Collins-Greenup would be the first Black woman elected to statewide office in Louisiana.
Running a grassroots campaign with little help from the Democratic Party, Gwen Collins-Greenup could make history as the first Black woman to be elected to statewide office in Louisiana. She would become Louisiana's first female Secretary of State since 1932, and the second ever in the state's history.
Black women "motivate and galvanize the communities that they touch," said Georgia gubernatorial candidate Stacey Abrams.
With the midterm elections two weeks away, it's clear that a historically overlooked voting block — Black women — who are more politically engaged than any other demographic — will make all the difference for Democratic candidates.
Democratic voters were tired of the old. So they brought in the new.
Alexandria Ocasio-Cortez's victory yesterday was a major win for the struggling Democratic party. It was also a slap in the face for her opponent, Joe Crowley. Crowley, the Dem's golden boy, was publicly campaigning to replace the tepid, complacent Pelosi as the speaker of the House. The party has been held back for years due to political fence riding at the expense of their constituents and Crowley was a part of that club. The uber-liberal Ocasio-Cortez focused on Medicare for all and other super liberal issues that mainstream Democrats were afraid to touch.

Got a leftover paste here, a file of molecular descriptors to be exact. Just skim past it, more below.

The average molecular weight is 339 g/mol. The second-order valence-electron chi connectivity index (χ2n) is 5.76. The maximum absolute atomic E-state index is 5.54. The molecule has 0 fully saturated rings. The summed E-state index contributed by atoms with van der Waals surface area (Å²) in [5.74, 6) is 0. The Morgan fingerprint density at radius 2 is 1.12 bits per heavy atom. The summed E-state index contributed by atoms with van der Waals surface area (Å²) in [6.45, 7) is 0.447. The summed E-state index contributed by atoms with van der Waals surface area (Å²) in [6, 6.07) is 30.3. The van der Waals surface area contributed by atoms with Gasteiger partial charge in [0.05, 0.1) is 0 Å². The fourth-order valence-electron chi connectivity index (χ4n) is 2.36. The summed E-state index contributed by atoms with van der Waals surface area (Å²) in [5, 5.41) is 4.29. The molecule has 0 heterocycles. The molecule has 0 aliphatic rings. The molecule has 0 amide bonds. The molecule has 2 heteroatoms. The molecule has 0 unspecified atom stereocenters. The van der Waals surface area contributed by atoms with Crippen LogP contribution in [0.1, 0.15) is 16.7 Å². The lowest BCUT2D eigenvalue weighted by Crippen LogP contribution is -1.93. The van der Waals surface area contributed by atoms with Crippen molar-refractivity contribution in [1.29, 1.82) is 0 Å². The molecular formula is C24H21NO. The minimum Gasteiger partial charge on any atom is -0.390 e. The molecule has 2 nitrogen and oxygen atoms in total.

This election cycle has brought with it a wave of young blood into the Democratic party. From Iowa to Maine to California to Pennsylvania, a group of young progressives are prime to crash the old white man's party in D.C. Whether it is a 25-year-old Eagle scout raised by two gay women, a 30-year old bisexual or a 29-year-old daughter of a welder, it is the youth movement that has taken over the 2018 primary season.
"Investing in Black women's political leadership is a solid return on investment," the women said in a letter to Democratic Party Chair Tom Perez.
More than 20 Black female elected officials, activists and community leaders came together in solidarity to voice their concern that Black women are being overlooked in regard to leadership within the Democratic Party.